An alternative explanation is that we used two laboratory-adapted viral strains, one that is a CXCR4-tropic virus and one that is CCR5-tropic. Therefore, we cannot exclude the possibility that other viral strains, especially primary or transmitted/founder viruses, may infect differently depending on the biological conditions during pregnancy that differ from that in the non-pregnant lower genital tract.20 In previous studies, our group found that innate anti-HIV activity in CVL of healthy non-pregnant HIV-infected and un-infected women varied with the viral strain analyzed.15 Further studies are needed to define the extent to which CVL from pregnant women inhibit different viral strains. Our study wasn't designed to test this but it is possible that certain viral strains may be more infectious during pregnancy than in the non-pregnant milieu.
Antimicrobial peptides, cytokines, and chemokines are important effectors of innate immune protection within the female lower genital tract. Some recruit immune cells and others directly target microbes. Many of these molecules are known to have potent anti-HIV activity.21-25 Previous work by our group showed that CVL from healthy HIV-infected and uninfected non-pregnant women inhibit infection of HIV target cells.15 We reported a positive correlation with certain antimicrobials including MIP-3α and HBD2 in CVL and anti-HIV-1 activity. We suspect that similar antimicrobial peptides function to inhibit infectivity in the CVL of pregnant women as well. In the present study, we found that concentrations of MIP-3α and HBD2 were the same as that measured in CVL from non-pregnant women when expressed per unit volume. Whether these molecules are responsible for the anti-HIV activity seen in CVL from pregnant women remains to be determined given that more than 20 antimicrobials have been identified in CVL .16 Previously, we found that MIP-3α and HBD2 levels in CVL vary with stage of the menstrual cycle, thereby contributing to a window of vulnerability when women are more likely to be at risk of infection by HIV and other STI. We reported that levels of HBD2 range from a low of 600 pg/ml at midcycle to 1600 pg/ml during the early proliferative and late secretory phase of the menstrual cycle. 26 Our finding that these values are comparable to those measured in our samples during pregnancy (640-1100pg/ml) suggests that pregnancy levels are comparable to that seen during the menstrual cycle when innate protection against HIV and other STI is elevated. Further studies are needed to identify the key immune factors responsible for protection during pregnancy.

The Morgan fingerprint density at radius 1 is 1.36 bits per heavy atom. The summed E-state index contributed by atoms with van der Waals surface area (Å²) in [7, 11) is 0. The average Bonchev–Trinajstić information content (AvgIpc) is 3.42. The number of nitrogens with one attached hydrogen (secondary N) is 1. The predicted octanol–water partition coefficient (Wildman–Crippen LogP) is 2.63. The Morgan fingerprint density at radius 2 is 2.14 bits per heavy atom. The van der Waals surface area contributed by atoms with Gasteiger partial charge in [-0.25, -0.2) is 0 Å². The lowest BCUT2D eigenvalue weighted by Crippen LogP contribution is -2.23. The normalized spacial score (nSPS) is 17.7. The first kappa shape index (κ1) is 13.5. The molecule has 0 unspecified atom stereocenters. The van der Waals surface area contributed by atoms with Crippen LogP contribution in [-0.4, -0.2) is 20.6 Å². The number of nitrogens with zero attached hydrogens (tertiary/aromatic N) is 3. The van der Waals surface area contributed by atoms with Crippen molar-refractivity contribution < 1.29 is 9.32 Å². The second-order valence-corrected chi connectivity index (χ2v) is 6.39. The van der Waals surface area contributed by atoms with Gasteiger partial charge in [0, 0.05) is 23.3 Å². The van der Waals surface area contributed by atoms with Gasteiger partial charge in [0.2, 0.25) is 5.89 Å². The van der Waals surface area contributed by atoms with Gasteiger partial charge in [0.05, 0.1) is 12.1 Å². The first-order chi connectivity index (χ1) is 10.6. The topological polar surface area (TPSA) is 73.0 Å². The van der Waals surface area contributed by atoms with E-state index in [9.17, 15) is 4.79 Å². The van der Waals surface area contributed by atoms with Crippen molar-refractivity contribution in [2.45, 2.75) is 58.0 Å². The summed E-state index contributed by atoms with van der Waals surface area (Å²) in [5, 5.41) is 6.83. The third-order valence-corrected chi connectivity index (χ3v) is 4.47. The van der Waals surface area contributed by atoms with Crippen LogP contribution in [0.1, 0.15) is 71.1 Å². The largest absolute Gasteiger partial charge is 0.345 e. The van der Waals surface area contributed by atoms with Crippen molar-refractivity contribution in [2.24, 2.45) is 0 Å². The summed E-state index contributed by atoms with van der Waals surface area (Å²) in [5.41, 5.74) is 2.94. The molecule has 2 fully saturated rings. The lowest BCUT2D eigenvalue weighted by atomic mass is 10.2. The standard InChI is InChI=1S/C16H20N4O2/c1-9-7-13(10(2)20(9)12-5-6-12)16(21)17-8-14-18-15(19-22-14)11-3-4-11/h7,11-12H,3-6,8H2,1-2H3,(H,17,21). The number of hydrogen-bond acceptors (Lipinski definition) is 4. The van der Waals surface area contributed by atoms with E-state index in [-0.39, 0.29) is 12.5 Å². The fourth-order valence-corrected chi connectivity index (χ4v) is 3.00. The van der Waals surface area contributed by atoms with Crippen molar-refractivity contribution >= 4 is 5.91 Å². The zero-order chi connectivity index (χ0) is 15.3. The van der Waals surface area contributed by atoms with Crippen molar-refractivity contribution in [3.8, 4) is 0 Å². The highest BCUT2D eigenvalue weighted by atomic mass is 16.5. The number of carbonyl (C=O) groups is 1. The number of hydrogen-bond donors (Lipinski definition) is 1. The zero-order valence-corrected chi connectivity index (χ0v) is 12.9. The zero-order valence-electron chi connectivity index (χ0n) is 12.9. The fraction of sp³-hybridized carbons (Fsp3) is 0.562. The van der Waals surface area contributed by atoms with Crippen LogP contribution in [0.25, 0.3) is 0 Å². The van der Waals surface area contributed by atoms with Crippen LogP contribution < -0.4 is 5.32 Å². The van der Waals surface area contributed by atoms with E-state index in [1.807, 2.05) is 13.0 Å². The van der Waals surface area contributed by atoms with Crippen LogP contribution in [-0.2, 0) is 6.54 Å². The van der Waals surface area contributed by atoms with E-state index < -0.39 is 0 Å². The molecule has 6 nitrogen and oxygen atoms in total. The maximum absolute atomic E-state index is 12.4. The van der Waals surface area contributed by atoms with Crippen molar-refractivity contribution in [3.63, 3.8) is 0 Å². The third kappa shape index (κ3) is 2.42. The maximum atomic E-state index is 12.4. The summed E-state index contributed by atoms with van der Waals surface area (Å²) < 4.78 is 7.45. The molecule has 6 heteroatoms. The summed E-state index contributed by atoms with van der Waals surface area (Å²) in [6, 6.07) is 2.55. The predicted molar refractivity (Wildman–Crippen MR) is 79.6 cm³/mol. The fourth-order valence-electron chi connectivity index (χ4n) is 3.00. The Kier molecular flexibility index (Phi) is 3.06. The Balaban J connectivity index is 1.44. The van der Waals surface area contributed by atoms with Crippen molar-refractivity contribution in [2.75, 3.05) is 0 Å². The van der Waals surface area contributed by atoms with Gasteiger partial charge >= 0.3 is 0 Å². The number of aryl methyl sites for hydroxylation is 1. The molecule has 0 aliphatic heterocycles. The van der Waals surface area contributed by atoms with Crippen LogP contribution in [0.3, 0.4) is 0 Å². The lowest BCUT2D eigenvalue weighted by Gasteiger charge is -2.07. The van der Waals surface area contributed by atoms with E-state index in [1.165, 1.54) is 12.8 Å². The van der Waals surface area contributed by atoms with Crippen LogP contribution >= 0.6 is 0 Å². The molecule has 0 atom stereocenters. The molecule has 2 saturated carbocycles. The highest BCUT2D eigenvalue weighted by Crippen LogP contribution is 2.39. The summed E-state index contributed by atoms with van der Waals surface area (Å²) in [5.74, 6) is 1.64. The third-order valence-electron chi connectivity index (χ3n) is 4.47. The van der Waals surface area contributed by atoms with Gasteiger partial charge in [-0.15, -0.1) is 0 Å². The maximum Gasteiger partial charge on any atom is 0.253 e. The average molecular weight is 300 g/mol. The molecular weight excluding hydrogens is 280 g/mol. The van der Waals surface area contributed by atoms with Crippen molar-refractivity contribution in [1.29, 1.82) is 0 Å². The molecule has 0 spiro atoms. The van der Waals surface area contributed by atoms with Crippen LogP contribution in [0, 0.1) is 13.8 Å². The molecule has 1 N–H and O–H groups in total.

An unexpected finding in the present study was the pronounced increase in protein in the CVL from pregnant women. As seen in Tables 4 and and5,5, when results are expressed in terms of protein content, antimicrobials as well as a number of cytokine and chemokine concentrations are diminished during pregnancy relative to that seen in CVL from non-pregnant women. Our results are presented in both ways for completeness. What remains incompletely elucidated is why protein levels increase sharply with pregnancy. Whether these proteins alter immune function is an unanswered question. One source of protein in CVL during pregnancy may be due to altered genital tract secretion resulting from hormone levels that are distinct from that seen in the non-pregnant women. Alternatively, the protein content of the cervical mucous plug may be high in protein content. Whatever the reason, further studies are needed to understand the underlying mechanisms of elevated protein levels in CVL during pregnancy and whether immune protection is altered as a result of these changes.
Because the body needs to tolerate the foreign paternal antigens in a developing fetus, maternal immunity is altered during pregnancy. This has been shown in previous studies of genital immunity in pregnancy and could be a plausible explanation for the epidemiologic phenomena demonstrating an increased risk of HIV acquisition in pregnancy.27,28 This is an area of controversy because there are a number of elements of maternal immunity that remain intact throughout gestation so while maternal immunity may be altered, it is not likely to be suppressed per se.29 The difference in concentration in these antimicrobial peptides between people more or less susceptible to infection in this in vitro model is the topic of planned future work. To the best of our knowledge, this is the first study to demonstrate that secretions from the lower genital tract of pregnant women are capable of potent anti-HIV activity. It further suggests that immune mediators play a role in protecting pregnant and non-pregnant women. Determining which factor or factors are responsible for preventing HIV infection could lead to therapeutic approaches in the form of a vaginal microbicide utilizing a woman's own immunity. Future work will examine the differences between pregnant and non-pregnant women with this goal in mind.
Funding: 1K23HD062340-01 (Anderson-PI), AI071761 (Wira-PI), and K24 AI066884 (Cu-Uvin-PI) does not necessarily represent the official views of the NICHD or the National Institutes of Health.
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Disclosure statement: None of the authors has any relevant financial conflicts of interest
Presentation information: Portions of this work presented in abstract form at: 30th Annual Meeting of the Society for Maternal Fetal Medicine, February, 2010, Chicago, IL and the 37th Annual Meeting for the Infectious Disease Society for Obstetrics and Gynecology, Santa Fe, NM, August, 2010.